Cauda Equina SyndromeEn Español (Spanish Version)
Cauda equina syndrome (CES) occurs when the nerve roots at the base of the spinal cord are compressed. Known as the cauda equina ("horse's tail" in Latin), this bundle of nerves governs the sensation and function of the bladder, bowel, sexual organs, and legs. CES is a medical emergency. If treatment is not initiated to relieve pressure on the nerves, function below the waist may be lost.
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A common cause of CES is injury of a spinal disk on the nerve roots. A spinal disk is a semi-soft mass of tissue that rests between the bones of the spine. These bones are known as the vertebrae. The disks act as the spine’s shock absorbers. When a disk spills out into the spinal canal, it can press against the bundle of nerves, causing CES. This syndrome may also be caused by:
- Accident that crushes the spine (eg, a car accident or fall)
- Penetrating injury (eg, a knife or gunshot wound)
- Mass lesion (eg, blood clot)
- Side effect of medicine
These factors increase your chance of developing CES. Tell your doctor if you have any of these risk factors:
- History of back problems (eg, lumbar spinal stenosis)
- Degenerative disk disease
Birth defects (eg, narrow spinal canal,
- Hemorrhages affecting the spinal cord
- Arteriovenous malformation
- Spinal surgery or spinal anesthesia
- Lesion or tumor affecting the spinal bones or cerebrospinal fluid (CSF)
- Infection affecting the spine
- Possibly, manipulation of the lower back
If you have any of these symptoms do not assume it is due to CES. These symptoms may be caused by other conditions. Tell your doctor right away if you have any of these:
low back pain
- Numbness, tingling in crotch area (called saddle anesthesia/paresthesia)
- Inability to urinate, or to hold urine or feces
- Inability to walk, or dragging of foot
- Weakness, loss of sensation, or pain in one or both legs
Sexual dysfunction (eg, in men,
inability to get an erection
CES requires urgent surgery. If you have any of the above symptoms, get emergency care.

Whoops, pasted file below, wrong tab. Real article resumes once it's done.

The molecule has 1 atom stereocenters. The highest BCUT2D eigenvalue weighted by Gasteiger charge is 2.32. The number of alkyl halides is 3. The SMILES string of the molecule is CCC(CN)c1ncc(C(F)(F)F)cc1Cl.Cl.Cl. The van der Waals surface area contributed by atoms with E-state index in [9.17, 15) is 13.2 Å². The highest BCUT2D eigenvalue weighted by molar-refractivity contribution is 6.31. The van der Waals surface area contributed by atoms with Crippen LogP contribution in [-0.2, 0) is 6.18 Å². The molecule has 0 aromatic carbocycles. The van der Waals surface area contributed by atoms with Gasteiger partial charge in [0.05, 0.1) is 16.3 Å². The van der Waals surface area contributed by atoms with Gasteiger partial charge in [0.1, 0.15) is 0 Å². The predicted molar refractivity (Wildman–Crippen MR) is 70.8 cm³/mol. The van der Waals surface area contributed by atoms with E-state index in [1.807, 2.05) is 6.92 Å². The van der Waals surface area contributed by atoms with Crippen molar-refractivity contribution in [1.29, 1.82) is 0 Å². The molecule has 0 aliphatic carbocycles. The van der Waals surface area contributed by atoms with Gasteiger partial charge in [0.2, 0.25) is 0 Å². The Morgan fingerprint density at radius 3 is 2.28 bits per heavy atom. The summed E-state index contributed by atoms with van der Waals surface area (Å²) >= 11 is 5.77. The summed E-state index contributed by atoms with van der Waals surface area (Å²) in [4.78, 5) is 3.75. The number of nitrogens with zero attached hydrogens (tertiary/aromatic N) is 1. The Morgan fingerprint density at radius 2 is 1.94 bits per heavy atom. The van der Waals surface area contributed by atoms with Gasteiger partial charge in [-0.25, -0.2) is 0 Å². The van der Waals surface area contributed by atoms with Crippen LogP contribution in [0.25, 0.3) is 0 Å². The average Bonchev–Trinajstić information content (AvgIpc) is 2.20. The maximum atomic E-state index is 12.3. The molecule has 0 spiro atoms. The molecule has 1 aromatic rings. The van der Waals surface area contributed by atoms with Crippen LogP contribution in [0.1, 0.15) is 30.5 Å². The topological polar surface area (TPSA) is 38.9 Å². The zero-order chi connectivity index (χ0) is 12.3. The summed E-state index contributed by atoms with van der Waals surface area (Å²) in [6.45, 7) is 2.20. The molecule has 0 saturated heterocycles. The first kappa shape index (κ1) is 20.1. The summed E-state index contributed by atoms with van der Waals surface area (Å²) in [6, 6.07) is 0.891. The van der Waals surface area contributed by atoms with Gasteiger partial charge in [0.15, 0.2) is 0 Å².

Your doctor will ask about your symptoms and medical history. He will also do a physical exam. He may do a neurological exam, which includes testing reflexes, vision, mental status, and strength. A rectal exam may be done to assess sphincter function.
Your doctor may order these tests:
- MRI scan
—a test that uses magnetic waves to make pictures of structures inside the brain and spinal cord
- CT scan
—a type of x-ray that uses a computer to make pictures of structures inside the head and spinal cord
—imaging test that uses a special dye to view the spinal cord and the area surrounding it
—measures and records the electrical activity of a muscle
If have CES, you may need emergency treatment.
Talk with your doctor about the best treatment plan for you. Treatment options include the following:
—a surgical procedure to remove a portion of a vertebra, called the lamina
—a surgical procedure to remove part of an intervertebral disk that is putting pressure on the spinal cord or nerve root
- Radiation therapy
—If CES is due to cancer, radiation therapy may be an option.
Your doctor may also treat the underlying cause of CES.
The long-term effects of CES can range from mild to severe. Problems may include:
- Difficulty walking
- Problems with bladder and bowels
- Sexual dysfunction
Your follow-up care may involve working with a:
- Physical therapist
- Occupational therapist
- Incontinence specialist (if you have lost bladder control)
Your doctor may prescribe medicine for:
- Bladder and bowel difficulties
There is no way to prevent CES.
Cauda Equina Syndrome Resource Center
National Spinal Cord Injury Association
Canadian & American Spinal Research Organization
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Last Reviewed November 2012